Some patients previously treated with GNT-003 were able to maintain the stoppage of phototherapy for at least 1 year.
Genethon’s GNT-003 (GNT0003), an investigational adeno-associated virus (AAV) vector-based gene therapy intended to treat Crigler-Najjar syndrome, has entered the pivotal part of its phase 1/2 clinical trial (NCT03466463).1
Crigler-Najjar syndrome, an autosomal recessive inherited disorder, is caused by mutations in the UGT1A1 gene, which leads to decreased or absent UDP-glucuronosyltransferase enzyme levels.2 The lack of this enzyme leads to the build-up of unconjugated bilirubin. Current standards of care include intensive phototherapy and plasmaspheresis, which can help reduce bilirubin levels. The only curative option currently available is liver transplant.
GNT-003 is delivered via intravenous injection and is intended to provide normal copies of UGT1A1. The clinical trial originally began in 2017 and initially treated 6 adult patients. Preliminary results from the trial, which were announced in 2021, indicated that GNT-003 was well-tolerated in the first 5 patients treated.3 In terms of efficacy, it was noted that patients in cohort 1, treated at the trial’s lowest dose, showed a temporary therapeutic effect which was not sufficient for the patients to stop phototherapy for a prolonged period by 16 weeks after treatment. However, the first 2 patients treated in cohort 2, who received a higher dose than those in cohort 1, achieved a major reduction in bilirubin levels allowing for the stoppage of phototherapy. It was later reported that patients in cohort 2 were able to maintain the stoppage of phototherapy for at least 1 year.1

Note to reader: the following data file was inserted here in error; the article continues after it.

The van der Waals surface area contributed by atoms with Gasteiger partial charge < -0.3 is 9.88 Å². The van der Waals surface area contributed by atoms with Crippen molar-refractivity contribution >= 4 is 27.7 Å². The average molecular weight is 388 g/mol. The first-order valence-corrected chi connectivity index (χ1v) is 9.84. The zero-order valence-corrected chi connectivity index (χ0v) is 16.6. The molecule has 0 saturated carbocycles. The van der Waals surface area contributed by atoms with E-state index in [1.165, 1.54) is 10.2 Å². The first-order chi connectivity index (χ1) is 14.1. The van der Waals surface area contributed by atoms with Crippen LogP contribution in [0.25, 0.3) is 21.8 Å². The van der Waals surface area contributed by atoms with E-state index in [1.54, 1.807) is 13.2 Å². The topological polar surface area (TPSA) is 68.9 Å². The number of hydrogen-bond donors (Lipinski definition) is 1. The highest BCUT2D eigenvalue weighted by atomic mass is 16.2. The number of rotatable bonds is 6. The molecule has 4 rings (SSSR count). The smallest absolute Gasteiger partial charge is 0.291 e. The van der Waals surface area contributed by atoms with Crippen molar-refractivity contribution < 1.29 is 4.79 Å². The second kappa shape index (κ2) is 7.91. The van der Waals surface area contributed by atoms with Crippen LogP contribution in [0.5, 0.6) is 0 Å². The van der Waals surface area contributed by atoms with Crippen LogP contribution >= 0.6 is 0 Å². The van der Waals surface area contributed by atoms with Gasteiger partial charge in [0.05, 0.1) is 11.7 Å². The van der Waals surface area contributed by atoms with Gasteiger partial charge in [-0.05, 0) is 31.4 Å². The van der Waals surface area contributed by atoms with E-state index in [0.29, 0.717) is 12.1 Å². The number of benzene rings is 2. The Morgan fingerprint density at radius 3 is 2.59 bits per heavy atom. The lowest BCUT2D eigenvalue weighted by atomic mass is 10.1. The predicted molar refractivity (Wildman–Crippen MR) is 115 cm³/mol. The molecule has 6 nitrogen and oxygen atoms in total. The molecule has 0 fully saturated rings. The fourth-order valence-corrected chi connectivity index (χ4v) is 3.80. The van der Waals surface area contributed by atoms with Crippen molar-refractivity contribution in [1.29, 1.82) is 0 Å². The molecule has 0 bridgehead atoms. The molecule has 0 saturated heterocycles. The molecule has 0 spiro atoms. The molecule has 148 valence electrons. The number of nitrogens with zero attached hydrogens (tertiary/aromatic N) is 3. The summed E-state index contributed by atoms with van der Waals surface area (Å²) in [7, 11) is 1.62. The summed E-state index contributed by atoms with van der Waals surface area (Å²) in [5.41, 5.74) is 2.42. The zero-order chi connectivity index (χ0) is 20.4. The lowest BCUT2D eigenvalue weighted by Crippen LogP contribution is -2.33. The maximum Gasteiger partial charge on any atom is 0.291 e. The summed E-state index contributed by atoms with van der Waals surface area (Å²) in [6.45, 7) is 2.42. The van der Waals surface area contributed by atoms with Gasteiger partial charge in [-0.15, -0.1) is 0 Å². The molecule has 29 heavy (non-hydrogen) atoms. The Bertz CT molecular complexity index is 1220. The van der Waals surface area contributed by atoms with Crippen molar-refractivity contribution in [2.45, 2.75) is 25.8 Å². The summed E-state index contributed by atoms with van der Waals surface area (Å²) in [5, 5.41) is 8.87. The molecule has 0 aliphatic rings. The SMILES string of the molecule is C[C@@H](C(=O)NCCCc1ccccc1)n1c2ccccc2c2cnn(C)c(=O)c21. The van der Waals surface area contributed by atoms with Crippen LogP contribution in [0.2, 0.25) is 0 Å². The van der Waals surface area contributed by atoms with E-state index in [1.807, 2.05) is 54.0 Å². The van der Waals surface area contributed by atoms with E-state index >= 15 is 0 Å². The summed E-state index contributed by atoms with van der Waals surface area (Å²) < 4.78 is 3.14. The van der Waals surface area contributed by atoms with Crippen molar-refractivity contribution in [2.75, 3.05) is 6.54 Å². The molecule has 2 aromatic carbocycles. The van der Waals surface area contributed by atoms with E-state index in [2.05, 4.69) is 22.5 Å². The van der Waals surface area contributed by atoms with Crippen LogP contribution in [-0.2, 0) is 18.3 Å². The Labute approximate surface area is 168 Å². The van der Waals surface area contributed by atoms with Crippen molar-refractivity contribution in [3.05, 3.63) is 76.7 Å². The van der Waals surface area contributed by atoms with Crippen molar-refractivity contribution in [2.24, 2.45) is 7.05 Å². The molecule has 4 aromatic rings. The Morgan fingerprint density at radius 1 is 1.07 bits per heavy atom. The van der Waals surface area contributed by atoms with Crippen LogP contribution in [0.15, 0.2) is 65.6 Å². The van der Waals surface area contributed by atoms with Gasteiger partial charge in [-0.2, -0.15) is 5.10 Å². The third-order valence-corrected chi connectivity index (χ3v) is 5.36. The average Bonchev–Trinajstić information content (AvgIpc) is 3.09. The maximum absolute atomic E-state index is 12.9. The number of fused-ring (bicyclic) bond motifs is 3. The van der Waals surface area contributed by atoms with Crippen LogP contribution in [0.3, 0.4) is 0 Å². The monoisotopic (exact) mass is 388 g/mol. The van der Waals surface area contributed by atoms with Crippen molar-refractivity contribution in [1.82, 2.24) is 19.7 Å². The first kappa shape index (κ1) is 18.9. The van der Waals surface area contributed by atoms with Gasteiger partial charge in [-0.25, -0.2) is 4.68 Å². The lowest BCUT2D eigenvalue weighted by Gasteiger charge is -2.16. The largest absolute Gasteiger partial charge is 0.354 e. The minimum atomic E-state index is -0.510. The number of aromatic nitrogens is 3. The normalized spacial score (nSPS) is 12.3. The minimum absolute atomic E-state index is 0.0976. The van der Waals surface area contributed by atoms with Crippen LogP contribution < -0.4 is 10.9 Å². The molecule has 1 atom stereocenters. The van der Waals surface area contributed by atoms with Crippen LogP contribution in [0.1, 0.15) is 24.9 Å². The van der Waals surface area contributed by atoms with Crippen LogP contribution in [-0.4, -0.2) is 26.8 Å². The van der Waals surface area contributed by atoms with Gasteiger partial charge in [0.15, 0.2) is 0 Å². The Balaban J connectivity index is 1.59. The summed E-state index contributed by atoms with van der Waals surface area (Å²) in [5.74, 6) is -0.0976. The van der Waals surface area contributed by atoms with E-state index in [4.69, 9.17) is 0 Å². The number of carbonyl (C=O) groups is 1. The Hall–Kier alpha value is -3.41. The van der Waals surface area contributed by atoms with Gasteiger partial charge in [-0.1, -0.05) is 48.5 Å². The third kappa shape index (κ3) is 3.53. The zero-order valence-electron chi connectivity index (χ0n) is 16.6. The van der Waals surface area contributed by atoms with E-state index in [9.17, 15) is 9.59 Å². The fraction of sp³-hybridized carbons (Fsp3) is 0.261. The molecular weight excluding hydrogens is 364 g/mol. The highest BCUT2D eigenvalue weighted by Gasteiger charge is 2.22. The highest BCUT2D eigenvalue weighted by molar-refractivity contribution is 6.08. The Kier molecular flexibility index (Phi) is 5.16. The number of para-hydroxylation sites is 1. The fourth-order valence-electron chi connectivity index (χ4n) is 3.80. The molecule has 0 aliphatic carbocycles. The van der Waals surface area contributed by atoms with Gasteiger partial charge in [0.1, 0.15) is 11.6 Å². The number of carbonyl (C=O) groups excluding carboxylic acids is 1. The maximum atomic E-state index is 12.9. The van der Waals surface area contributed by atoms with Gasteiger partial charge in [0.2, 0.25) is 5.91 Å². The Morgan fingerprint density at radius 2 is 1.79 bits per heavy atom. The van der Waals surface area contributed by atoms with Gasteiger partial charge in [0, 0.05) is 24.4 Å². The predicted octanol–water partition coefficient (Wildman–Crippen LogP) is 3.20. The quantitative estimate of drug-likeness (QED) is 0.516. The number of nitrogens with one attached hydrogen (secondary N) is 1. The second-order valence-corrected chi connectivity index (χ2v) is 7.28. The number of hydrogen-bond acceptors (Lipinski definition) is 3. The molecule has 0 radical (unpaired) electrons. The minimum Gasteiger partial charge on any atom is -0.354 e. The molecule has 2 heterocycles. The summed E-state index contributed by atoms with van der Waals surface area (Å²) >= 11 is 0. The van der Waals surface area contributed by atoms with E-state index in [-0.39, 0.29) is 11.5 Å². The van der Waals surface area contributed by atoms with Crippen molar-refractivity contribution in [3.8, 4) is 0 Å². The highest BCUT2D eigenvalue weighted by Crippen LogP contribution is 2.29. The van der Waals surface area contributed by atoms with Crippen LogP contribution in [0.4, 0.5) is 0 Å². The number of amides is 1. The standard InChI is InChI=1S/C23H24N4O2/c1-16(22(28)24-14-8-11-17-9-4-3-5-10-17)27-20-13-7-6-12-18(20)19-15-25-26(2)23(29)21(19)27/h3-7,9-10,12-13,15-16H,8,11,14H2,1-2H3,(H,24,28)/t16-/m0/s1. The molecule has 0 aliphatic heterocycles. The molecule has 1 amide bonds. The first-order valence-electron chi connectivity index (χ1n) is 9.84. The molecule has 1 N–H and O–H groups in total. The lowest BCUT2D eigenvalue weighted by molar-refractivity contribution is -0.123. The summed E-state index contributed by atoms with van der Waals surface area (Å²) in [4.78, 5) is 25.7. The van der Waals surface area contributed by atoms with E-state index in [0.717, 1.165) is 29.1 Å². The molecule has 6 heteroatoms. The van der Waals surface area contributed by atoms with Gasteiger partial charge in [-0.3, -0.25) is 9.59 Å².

“These initial observations indicate that gene therapy could become an alternative treatment for this severe liver disease,” Frederic Revah, chief executive officer, Genethon, said at the time the data was announced in 2021.2 “We need to remain cautious, as the trial is ongoing and will allow us to evaluate these initial encouraging results in other patients and over a longer period.”
The open-label clinical trial is enrolling patients aged 10 years and older with severe Crigler-Najjar syndrome who require phototherapy.1 Patients who have undergone liver transplantation, patients who are currently participating in another investigational trial, and patients with chronic hepatitis B or C, HIV infection, significant underlying liver disease, or significant encephalopathy will be excluded from the study. The trial’s primary end points include the incidence of adverse events and serious adverse events and the decrease in total serum bilirubin level 7 days after the stoppage of daily phototherapy at 16 weeks post-treatment. The trial's secondary end point will assess quality of life with the Scale 36-Item Short Form Survey (SF-36 Health Survey for adults) or the Scale 10-Item Short Form Survey (SF-10 Health Survey for children). The trial is being carried out in a collaboration with the European consortium CureCN, and the pivotal part will take place at 4 sites in France, Italy, and the Netherlands.
"We are very pleased with this new step because if the results of the pivotal part confirm the efficacy of GNT-003, we will be able to move forward towards a registration application and the availability of the treatment for patients,” Revah said in a statement regarding the news of the trial entering its pivotal portion.1 “This new step demonstrates once again the excellence of the research conducted at Genethon, which is today one of the major players in gene therapy at the international level."
Several other treatments for Crigler-Najjar syndrome are also currently in development. LogicBio Therapeutics’ and Takeda’s LB-301, an investigational AAV vector-based gene-editing candidate, is currently in preclinical development.4 In addition, Moderna and the Institute for Life Changing Medicines are collaborating on mRNA-3351, an investigational mRNA therapeutic intended to treat Crigler-Najjar syndrome.5